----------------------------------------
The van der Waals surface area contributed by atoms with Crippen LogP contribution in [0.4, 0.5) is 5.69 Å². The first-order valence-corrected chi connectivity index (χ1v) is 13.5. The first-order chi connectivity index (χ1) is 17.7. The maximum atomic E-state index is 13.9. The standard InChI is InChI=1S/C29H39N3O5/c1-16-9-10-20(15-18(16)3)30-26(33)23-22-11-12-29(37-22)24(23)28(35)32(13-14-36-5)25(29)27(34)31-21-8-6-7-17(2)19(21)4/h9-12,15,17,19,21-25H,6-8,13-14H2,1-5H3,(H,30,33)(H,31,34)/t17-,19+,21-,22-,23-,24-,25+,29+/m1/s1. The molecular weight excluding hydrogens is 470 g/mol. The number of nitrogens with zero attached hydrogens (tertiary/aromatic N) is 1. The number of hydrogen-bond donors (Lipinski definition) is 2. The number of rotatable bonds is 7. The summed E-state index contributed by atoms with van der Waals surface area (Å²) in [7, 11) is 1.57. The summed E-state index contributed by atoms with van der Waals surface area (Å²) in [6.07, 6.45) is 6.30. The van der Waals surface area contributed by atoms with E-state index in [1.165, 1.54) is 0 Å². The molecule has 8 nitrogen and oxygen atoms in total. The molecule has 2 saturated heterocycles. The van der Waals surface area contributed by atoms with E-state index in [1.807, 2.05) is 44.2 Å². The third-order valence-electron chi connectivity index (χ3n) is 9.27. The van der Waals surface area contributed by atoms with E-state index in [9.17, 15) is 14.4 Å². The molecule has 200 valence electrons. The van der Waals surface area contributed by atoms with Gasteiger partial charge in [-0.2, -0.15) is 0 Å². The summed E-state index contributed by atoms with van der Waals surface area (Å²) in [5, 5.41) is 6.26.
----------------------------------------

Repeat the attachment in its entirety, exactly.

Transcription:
The van der Waals surface area contributed by atoms with Crippen LogP contribution in [0.4, 0.5) is 5.69 Å². The first-order valence-corrected chi connectivity index (χ1v) is 13.5. The first-order chi connectivity index (χ1) is 17.7. The maximum atomic E-state index is 13.9. The standard InChI is InChI=1S/C29H39N3O5/c1-16-9-10-20(15-18(16)3)30-26(33)23-22-11-12-29(37-22)24(23)28(35)32(13-14-36-5)25(29)27(34)31-21-8-6-7-17(2)19(21)4/h9-12,15,17,19,21-25H,6-8,13-14H2,1-5H3,(H,30,33)(H,31,34)/t17-,19+,21-,22-,23-,24-,25+,29+/m1/s1. The molecular weight excluding hydrogens is 470 g/mol. The number of nitrogens with zero attached hydrogens (tertiary/aromatic N) is 1. The number of hydrogen-bond donors (Lipinski definition) is 2. The number of rotatable bonds is 7. The summed E-state index contributed by atoms with van der Waals surface area (Å²) in [7, 11) is 1.57. The summed E-state index contributed by atoms with van der Waals surface area (Å²) in [6.07, 6.45) is 6.30. The van der Waals surface area contributed by atoms with E-state index in [1.165, 1.54) is 0 Å². The molecule has 8 nitrogen and oxygen atoms in total. The molecule has 2 saturated heterocycles. The van der Waals surface area contributed by atoms with E-state index in [1.807, 2.05) is 44.2 Å². The third-order valence-electron chi connectivity index (χ3n) is 9.27. The van der Waals surface area contributed by atoms with E-state index in [9.17, 15) is 14.4 Å². The molecule has 200 valence electrons. The van der Waals surface area contributed by atoms with Gasteiger partial charge in [-0.2, -0.15) is 0 Å². The summed E-state index contributed by atoms with van der Waals surface area (Å²) in [5, 5.41) is 6.26.